women. and i just think that we're looking at an era in which women are no longer asking to be part of the conversation, they're demanding it. >> reporter: tamblyn has been a big part of the conversation this past year. sharing her experience with sexual assault in a "new york times" op-ed saying in part, "we are learning that the more we open our mouths the more we become a choir and the more we are a choir the more the tune is forced to change." >> this is a revolution of women. >> reporter: vote run lead holds training sessions like these to teach women how to campaign, fund-raise, and choose the right office for them. is it possible to be a conservative and a feminist? >> i think it's absolutely possible to be a conservative and a feminist. i think there are lots of conservative women who believe that if feminism means women should be politically, economically, legally equal then yes, they're on board with that message. >> reporter: velardi says her group challenges the notion that republican women are left out.
vote run lead says many of its candidates don't even affiliate with a party. >> we're getting tons of young millennial republican women who are coming and looking for a home. >> reporter: vilardi's group calls its approach run as where you and says it's working. >> vote run lead had a 70% win rate for our first-time candidates in 2017. that is unheard of. [ applause ] >> reporter: if there's any doubt that groups such as these are succeeding -- >> i do solemnly swear -- >> reporter: -- look no further than virginia. this past november nine state legislative seats were flipped by women. 11 total women won, giving virginia its highest number of female members of the house of delegates in recent history. all of the winners were backed by emerge virginia, part of a national organization promoting democratic female candidates that boasts a 70% win rate. >> so help me god. >> sworn in this weekend, the
freshman class including paula ayala, one of the first latina delegates. >> i'm so happy to serve. >> kathy tran, one of the first asian-american delegates and pregnant during her campaign. >> but today i want to thank the women in the sisterhood. >> reporter: and danica rome, the first openly transgender person elected to any u.s. state legislature. >> when we can't change their minds, we change their seats. >> reporter: rome's historic victory held even greater significance given she defeated bob marshall, who held the seat for 25 years and had a strong anti-lgbtq stance even calling himself virginia's chief homophobe. >> put your hand on the bible. >> reporter: there have been some wins, but the 2018 campaign season is just beginning. women are underrepresented at nearly every level of office, holding only roughly 20% of elected seats at the federal and state levels. but women are emerging as an
ever-growing source of political power. and it's not just the women who are running for office. >> in alabama we saw that certainly among black women voters, where the driving force in the election of doug jones. and if that energy and that momentum continues, 2018 could be a year that breaks the mold and breaks our assumptions about challengers. and this could be the year of the challenger. >> it's the food that we have been hungry for. this is the moment for women to become a permanent mapart of leadership in this country. next here, meet the wild horses in the wild west. and a horse trainer taefrpg us how to tame a stallion. than just a bathroom disease. you're a life of unpredictable symptoms. crohn's, you've tried to own us. but now it's our turn to take control with stelara® stelara® works differently for adults with moderately to severely active crohn's disease. studies showed relief and remission,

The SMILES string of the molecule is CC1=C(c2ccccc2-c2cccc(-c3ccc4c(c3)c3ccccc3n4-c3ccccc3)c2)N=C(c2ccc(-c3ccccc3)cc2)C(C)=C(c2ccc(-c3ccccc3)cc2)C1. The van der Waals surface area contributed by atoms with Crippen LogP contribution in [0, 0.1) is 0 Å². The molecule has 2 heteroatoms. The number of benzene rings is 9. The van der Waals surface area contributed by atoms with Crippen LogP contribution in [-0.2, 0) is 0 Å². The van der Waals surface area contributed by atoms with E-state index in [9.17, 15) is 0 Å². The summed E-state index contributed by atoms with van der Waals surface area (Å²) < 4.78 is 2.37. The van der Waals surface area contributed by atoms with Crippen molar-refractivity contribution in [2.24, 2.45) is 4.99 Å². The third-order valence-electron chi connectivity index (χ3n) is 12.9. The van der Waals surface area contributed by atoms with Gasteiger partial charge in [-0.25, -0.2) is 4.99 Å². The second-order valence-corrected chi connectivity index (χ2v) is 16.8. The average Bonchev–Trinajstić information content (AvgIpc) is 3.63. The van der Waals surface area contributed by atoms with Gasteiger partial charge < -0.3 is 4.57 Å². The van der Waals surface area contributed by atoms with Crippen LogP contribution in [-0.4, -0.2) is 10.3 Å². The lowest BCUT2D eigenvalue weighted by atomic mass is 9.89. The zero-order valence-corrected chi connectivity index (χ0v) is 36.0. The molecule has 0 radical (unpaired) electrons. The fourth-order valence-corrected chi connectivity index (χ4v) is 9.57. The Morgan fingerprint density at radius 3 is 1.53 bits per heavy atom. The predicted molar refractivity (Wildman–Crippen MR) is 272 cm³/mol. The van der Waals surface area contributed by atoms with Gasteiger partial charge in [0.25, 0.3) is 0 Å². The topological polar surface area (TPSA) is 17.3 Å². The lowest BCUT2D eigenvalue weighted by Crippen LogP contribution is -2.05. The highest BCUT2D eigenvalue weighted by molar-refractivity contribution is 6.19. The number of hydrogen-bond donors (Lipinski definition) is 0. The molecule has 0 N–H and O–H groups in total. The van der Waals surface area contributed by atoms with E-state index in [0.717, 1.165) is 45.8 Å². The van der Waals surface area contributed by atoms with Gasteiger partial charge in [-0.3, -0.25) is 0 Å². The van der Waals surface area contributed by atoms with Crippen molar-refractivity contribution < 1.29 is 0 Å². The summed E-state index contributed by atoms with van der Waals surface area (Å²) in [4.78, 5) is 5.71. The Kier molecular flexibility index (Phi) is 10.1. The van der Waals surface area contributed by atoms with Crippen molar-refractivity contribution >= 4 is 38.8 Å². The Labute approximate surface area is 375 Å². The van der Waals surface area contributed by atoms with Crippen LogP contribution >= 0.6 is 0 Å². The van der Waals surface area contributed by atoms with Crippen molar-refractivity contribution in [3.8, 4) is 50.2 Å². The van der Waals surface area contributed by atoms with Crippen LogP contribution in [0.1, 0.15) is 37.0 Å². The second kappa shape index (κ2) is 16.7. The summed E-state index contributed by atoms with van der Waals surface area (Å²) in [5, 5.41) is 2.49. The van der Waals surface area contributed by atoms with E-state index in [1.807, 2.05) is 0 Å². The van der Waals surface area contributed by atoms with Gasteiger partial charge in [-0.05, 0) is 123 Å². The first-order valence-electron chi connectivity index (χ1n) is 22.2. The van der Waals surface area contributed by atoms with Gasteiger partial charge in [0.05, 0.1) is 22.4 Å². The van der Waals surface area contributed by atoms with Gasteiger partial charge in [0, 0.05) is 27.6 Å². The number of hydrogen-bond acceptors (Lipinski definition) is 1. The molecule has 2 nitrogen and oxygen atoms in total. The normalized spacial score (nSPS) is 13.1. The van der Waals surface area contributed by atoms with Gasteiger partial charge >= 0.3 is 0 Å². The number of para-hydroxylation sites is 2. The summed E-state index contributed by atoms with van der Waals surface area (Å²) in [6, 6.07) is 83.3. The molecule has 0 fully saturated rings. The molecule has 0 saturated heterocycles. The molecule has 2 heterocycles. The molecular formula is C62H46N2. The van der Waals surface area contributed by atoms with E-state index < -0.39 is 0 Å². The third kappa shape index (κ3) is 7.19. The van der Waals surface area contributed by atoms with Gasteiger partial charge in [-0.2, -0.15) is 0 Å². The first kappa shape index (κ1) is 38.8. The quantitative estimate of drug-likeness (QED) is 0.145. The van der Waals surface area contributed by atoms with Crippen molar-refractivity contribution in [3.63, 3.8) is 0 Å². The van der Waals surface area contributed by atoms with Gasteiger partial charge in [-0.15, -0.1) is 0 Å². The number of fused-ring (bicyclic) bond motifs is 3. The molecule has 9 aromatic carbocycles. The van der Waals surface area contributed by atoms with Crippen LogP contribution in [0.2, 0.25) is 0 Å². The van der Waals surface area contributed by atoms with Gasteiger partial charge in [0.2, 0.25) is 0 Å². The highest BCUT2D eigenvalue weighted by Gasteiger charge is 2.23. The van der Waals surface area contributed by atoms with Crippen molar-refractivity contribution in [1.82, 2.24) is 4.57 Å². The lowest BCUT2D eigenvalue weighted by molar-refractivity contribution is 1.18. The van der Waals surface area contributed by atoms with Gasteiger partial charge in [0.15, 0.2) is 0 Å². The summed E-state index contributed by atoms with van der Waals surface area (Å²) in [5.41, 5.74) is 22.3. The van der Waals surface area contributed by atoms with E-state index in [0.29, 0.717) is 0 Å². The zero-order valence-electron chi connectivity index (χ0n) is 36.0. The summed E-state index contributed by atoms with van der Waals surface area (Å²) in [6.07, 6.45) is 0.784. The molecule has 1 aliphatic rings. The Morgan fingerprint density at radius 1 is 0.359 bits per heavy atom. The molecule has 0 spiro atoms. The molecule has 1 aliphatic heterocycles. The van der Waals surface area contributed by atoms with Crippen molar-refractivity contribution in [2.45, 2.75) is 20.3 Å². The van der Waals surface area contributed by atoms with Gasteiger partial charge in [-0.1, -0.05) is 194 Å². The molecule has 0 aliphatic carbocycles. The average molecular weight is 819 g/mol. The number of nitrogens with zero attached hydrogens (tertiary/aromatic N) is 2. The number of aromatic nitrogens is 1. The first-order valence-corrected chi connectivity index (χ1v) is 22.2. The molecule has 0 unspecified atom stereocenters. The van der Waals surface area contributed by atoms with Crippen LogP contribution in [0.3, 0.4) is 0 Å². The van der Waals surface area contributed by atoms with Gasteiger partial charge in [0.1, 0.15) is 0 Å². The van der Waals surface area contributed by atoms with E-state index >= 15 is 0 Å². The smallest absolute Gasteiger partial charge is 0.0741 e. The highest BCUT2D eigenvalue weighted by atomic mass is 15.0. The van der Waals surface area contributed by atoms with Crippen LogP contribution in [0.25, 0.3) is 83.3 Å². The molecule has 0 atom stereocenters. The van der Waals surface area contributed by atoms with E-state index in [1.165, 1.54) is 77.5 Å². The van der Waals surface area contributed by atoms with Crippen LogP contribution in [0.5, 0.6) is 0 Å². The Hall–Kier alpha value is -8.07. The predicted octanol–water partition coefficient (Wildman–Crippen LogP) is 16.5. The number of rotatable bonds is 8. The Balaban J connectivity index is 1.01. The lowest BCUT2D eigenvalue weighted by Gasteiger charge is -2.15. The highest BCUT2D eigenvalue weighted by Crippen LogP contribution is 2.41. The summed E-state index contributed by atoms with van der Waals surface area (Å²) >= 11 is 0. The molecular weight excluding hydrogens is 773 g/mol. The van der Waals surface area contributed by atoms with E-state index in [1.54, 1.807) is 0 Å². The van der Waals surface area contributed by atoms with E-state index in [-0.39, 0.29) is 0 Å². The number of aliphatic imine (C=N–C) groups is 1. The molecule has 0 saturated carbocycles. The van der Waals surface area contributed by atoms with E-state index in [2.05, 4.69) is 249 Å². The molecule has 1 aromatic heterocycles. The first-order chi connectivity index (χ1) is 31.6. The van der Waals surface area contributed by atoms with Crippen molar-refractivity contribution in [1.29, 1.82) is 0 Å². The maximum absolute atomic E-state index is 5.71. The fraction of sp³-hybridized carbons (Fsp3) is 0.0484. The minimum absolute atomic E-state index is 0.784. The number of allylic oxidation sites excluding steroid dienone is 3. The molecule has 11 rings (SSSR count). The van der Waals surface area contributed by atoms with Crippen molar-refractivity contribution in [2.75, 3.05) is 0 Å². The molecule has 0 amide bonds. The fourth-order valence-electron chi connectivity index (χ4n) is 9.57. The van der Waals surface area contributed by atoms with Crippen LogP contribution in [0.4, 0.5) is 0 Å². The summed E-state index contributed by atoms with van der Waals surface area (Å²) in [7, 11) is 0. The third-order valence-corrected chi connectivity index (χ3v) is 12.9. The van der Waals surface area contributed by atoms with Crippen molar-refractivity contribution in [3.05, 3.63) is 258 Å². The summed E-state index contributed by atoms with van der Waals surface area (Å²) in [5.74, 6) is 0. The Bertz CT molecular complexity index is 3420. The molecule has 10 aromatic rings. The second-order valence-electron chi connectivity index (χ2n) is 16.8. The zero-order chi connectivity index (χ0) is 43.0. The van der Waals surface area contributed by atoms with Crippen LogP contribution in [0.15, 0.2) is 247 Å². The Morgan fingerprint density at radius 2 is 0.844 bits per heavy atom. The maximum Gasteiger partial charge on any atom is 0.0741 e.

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. wild horses have long had a place in american folklore. but do they still have a place in america? the few that are left roam on public lands under government watch. and some advocates say the agency charged with keeping them alive is mismanaging them to the point of extinction. abc's gloria riviera journeyed into the wild to learn more. >> reporter: a wild mustang charging across an open plain. a simple of the untamed majesty of nature. but the predator chasing these horses is anything but natural. >> you can see the terror and the fear. >> reporter: this is a helicopter roundup commissioned
by the u.s. bureau of land management, or blm. >> sometimes these horses get stampeded for miles and miles. we feel that the american people has a right to know what's happening out here in the wild west. >> reporter: it's a controversial practice where horses are herded off public lands and sometimes permanently put into holding facilities in an effort to control their population. but now the government is considering allowing the slaughter of these animals for the first time in nearly 50 years. putting the lives of thousands of horses at stake. most of america's estimated 75,000 wild horses live on public lands. vast expanses that the government controls. but to find the mustangs you need to know where to look. jim schneppel knows this range and its horses well. >> we are going to go out and see hopefully the big herd of horses on the north end of davis mountain. >> he works with a non-profit desperately trying to find a
humane and effective way to control the horse population. because although this land seems limitless the blm says the resources here can only allot for the survival of so many. >> they've set what they call appropriate management levels, aml. it ranges between about 120 to 180 horses. and we think that's far too low. >> reporter: my god, they're so beautiful. being able to be out in the wild with this herd of wild horses, it's really unlike anything i've ever experienced before. >> anybody who loves horses can tell you there's this natural connection you can develop with them. >> reporter: but horses aren't the only animals on the range. bureau of land management controls 1/8 of the country's land mass but leases over 60% of it to ranchers. because their livestock rely on the same resources the wild horses do, some ranchers want the horses pushed off the land. >> what are the options after roundup for these horses? >> what they'll initially do is go to one of the local holding